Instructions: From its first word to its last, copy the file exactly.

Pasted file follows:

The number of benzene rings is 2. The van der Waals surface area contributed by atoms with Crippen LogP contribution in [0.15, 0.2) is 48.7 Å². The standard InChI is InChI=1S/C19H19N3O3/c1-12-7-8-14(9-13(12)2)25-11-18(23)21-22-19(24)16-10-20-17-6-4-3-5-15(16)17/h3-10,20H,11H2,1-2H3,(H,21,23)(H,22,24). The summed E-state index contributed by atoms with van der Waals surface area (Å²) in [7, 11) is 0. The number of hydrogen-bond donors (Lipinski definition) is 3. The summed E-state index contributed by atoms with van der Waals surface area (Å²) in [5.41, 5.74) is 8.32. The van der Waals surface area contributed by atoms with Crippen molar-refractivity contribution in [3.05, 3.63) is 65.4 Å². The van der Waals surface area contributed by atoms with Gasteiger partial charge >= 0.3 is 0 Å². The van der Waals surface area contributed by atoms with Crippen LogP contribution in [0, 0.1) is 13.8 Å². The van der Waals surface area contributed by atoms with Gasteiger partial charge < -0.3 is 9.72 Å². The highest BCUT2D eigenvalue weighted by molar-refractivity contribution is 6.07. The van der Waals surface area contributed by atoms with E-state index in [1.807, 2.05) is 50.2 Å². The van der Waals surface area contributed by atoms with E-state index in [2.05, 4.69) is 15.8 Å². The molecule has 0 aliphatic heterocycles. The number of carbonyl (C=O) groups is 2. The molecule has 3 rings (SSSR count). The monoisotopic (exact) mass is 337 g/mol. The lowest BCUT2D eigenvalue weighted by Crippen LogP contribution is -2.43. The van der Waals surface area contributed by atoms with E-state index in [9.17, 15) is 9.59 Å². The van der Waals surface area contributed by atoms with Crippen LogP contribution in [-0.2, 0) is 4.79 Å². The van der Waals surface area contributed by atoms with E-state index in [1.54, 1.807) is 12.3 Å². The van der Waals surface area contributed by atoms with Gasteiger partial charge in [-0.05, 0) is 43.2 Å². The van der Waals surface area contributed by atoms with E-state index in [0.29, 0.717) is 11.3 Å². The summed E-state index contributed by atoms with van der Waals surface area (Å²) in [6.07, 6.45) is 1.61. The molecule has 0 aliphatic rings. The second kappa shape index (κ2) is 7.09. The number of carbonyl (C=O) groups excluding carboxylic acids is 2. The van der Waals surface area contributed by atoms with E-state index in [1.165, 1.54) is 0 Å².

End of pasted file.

The number of benzene rings is 2. The van der Waals surface area contributed by atoms with Crippen LogP contribution in [0.15, 0.2) is 48.7 Å². The standard InChI is InChI=1S/C19H19N3O3/c1-12-7-8-14(9-13(12)2)25-11-18(23)21-22-19(24)16-10-20-17-6-4-3-5-15(16)17/h3-10,20H,11H2,1-2H3,(H,21,23)(H,22,24). The summed E-state index contributed by atoms with van der Waals surface area (Å²) in [7, 11) is 0. The number of hydrogen-bond donors (Lipinski definition) is 3. The summed E-state index contributed by atoms with van der Waals surface area (Å²) in [5.41, 5.74) is 8.32. The van der Waals surface area contributed by atoms with Crippen molar-refractivity contribution in [3.05, 3.63) is 65.4 Å². The van der Waals surface area contributed by atoms with Gasteiger partial charge >= 0.3 is 0 Å². The van der Waals surface area contributed by atoms with Crippen LogP contribution in [0, 0.1) is 13.8 Å². The van der Waals surface area contributed by atoms with Gasteiger partial charge < -0.3 is 9.72 Å². The highest BCUT2D eigenvalue weighted by molar-refractivity contribution is 6.07. The van der Waals surface area contributed by atoms with E-state index in [1.807, 2.05) is 50.2 Å². The van der Waals surface area contributed by atoms with E-state index in [2.05, 4.69) is 15.8 Å². The molecule has 0 aliphatic heterocycles. The number of carbonyl (C=O) groups is 2. The molecule has 3 rings (SSSR count). The monoisotopic (exact) mass is 337 g/mol. The lowest BCUT2D eigenvalue weighted by Crippen LogP contribution is -2.43. The van der Waals surface area contributed by atoms with E-state index in [9.17, 15) is 9.59 Å². The van der Waals surface area contributed by atoms with Crippen LogP contribution in [-0.2, 0) is 4.79 Å². The van der Waals surface area contributed by atoms with E-state index in [1.54, 1.807) is 12.3 Å². The van der Waals surface area contributed by atoms with Gasteiger partial charge in [-0.05, 0) is 43.2 Å². The van der Waals surface area contributed by atoms with E-state index in [0.29, 0.717) is 11.3 Å². The summed E-state index contributed by atoms with van der Waals surface area (Å²) in [6.07, 6.45) is 1.61. The molecule has 0 aliphatic rings. The second kappa shape index (κ2) is 7.09. The number of carbonyl (C=O) groups excluding carboxylic acids is 2. The van der Waals surface area contributed by atoms with E-state index in [1.165, 1.54) is 0 Å².